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Q&A with ESR president, Lorenzo Derchi

par Sean Ruck, Contributing Editor | February 26, 2019
European News
From the January/February issue of HealthCare Business News magazine

HCB News: Have any new problems emerged in the last 12 months?
LD: I do not see any specifically “new” problems. However, the issue of artificial intelligence (AI) is still very prominent, as it has been continuously growing during the past year. At ECR 2019, its current importance will be shown not only by the number of sessions in which invited experts will discuss the present and future applications of AI in radiology but, more importantly, by the 263 scientific abstracts which have been received on this topic. This is a clear indication that there are many research and clinical centers within the radiological community working on AI, and that there is a willingness from the radiologists to be an active part in the application of AI, with the topic entering into everyday clinical practice.

HCB News: There is concern among some American radiologists that artificial intelligence could compete for their jobs in the future. How do European counterparts view AI?

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LD: I am sure that some of my European colleagues are concerned as well, but let me assure them that this is not what the future development of AI will bring for radiologists.

Myself, and indeed all of us at the ESR, encourage all our members and radiologists worldwide to view AI not as a threat, but as an addition to the radiological toolkit, which can, and already does, help us with our work and ultimately benefits patients. Especially when it comes to big data, there is no way around artificial intelligence; there are tasks which simply can’t be done without AI.

So will AI change radiology? Definitely, but if you take a look back at the history of radiology then you will see that there have always been technological innovations and revolutions in our field. Radiology has changed a lot since its humble beginnings, but a constant is that it has always benefited from a close relationship between technology and the human knowledge and expertise, and I am convinced that this will not change in the future.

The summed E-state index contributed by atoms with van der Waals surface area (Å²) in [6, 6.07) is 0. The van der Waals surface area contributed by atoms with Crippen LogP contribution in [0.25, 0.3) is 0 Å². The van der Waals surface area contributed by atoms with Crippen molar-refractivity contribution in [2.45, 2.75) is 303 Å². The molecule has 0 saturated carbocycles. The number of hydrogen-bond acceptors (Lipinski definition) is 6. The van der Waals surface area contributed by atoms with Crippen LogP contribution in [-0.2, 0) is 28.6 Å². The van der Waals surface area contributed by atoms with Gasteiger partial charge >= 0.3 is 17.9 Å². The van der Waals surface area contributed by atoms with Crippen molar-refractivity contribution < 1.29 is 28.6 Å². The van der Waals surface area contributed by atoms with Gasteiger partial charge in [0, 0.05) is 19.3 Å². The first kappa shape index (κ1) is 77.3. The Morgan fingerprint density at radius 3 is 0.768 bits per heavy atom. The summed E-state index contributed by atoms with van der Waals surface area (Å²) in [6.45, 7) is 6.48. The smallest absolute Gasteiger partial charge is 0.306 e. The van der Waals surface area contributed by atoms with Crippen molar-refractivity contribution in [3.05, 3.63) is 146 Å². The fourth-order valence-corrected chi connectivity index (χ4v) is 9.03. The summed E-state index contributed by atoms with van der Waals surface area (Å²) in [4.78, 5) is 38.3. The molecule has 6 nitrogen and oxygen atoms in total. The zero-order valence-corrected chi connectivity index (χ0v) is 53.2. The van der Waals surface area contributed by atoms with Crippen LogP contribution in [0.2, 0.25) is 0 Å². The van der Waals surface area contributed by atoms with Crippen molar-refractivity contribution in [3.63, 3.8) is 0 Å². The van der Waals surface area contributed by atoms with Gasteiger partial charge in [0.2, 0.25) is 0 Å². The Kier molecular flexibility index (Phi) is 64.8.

I would like to ask your readers if they are familiar with the “three laws of robots” created by Isaac Asimov, the great science fiction writer. The future cannot be predicted, but can be prepared, and we have to prepare ourselves for this new challenge.

HCB News: What are you most looking forward to at the upcoming congress?
LD: This is a tough question to answer in brief. First of all, ECR 2019 is the 25th congress in Vienna, which is a major anniversary for us and shows how far the ESR/ECR and European radiology, in general, have come. I can’t reveal too much as of now, but let me tell you that to honor the anniversary, we have come up with a couple of fascinating new things for ECR 2019, including a breathtaking opening ceremony, the “Grand Opening” which will explore the theme of the “Five Senses”, and other new concepts that will leave participants speechless.

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